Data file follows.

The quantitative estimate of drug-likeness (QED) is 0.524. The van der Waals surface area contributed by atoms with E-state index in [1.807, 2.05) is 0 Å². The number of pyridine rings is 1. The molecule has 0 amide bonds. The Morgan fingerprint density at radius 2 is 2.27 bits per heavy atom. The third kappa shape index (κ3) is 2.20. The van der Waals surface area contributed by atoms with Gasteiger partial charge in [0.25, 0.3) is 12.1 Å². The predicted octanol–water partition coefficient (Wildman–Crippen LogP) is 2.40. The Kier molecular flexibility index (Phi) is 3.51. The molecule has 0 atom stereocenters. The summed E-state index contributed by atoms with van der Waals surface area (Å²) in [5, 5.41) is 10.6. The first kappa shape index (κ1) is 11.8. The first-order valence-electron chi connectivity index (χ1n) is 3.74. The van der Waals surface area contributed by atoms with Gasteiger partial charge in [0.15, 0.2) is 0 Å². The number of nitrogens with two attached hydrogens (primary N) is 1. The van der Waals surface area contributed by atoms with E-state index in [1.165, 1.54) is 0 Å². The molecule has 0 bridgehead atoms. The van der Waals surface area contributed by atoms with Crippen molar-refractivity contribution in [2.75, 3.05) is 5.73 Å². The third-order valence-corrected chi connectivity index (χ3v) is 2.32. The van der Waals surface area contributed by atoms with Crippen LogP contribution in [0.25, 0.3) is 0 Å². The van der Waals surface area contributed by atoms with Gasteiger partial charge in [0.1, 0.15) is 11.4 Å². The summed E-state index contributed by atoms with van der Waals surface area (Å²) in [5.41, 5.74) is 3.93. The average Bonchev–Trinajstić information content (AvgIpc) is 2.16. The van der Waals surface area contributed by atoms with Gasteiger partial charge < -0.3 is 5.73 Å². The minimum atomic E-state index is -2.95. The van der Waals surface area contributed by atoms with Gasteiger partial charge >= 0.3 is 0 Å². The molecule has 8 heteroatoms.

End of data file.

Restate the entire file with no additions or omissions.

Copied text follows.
The quantitative estimate of drug-likeness (QED) is 0.524. The van der Waals surface area contributed by atoms with E-state index in [1.807, 2.05) is 0 Å². The number of pyridine rings is 1. The molecule has 0 amide bonds. The Morgan fingerprint density at radius 2 is 2.27 bits per heavy atom. The third kappa shape index (κ3) is 2.20. The van der Waals surface area contributed by atoms with Gasteiger partial charge in [0.25, 0.3) is 12.1 Å². The predicted octanol–water partition coefficient (Wildman–Crippen LogP) is 2.40. The Kier molecular flexibility index (Phi) is 3.51. The molecule has 0 atom stereocenters. The summed E-state index contributed by atoms with van der Waals surface area (Å²) in [5, 5.41) is 10.6. The first kappa shape index (κ1) is 11.8. The first-order valence-electron chi connectivity index (χ1n) is 3.74. The van der Waals surface area contributed by atoms with Gasteiger partial charge in [0.15, 0.2) is 0 Å². The number of nitrogens with two attached hydrogens (primary N) is 1. The van der Waals surface area contributed by atoms with E-state index in [1.165, 1.54) is 0 Å². The molecule has 0 bridgehead atoms. The van der Waals surface area contributed by atoms with Crippen molar-refractivity contribution in [2.75, 3.05) is 5.73 Å². The third-order valence-corrected chi connectivity index (χ3v) is 2.32. The van der Waals surface area contributed by atoms with Crippen LogP contribution in [0.25, 0.3) is 0 Å². The van der Waals surface area contributed by atoms with Gasteiger partial charge in [0.1, 0.15) is 11.4 Å². The summed E-state index contributed by atoms with van der Waals surface area (Å²) in [5.41, 5.74) is 3.93. The average Bonchev–Trinajstić information content (AvgIpc) is 2.16. The van der Waals surface area contributed by atoms with Gasteiger partial charge < -0.3 is 5.73 Å². The minimum atomic E-state index is -2.95. The van der Waals surface area contributed by atoms with Gasteiger partial charge >= 0.3 is 0 Å². The molecule has 8 heteroatoms.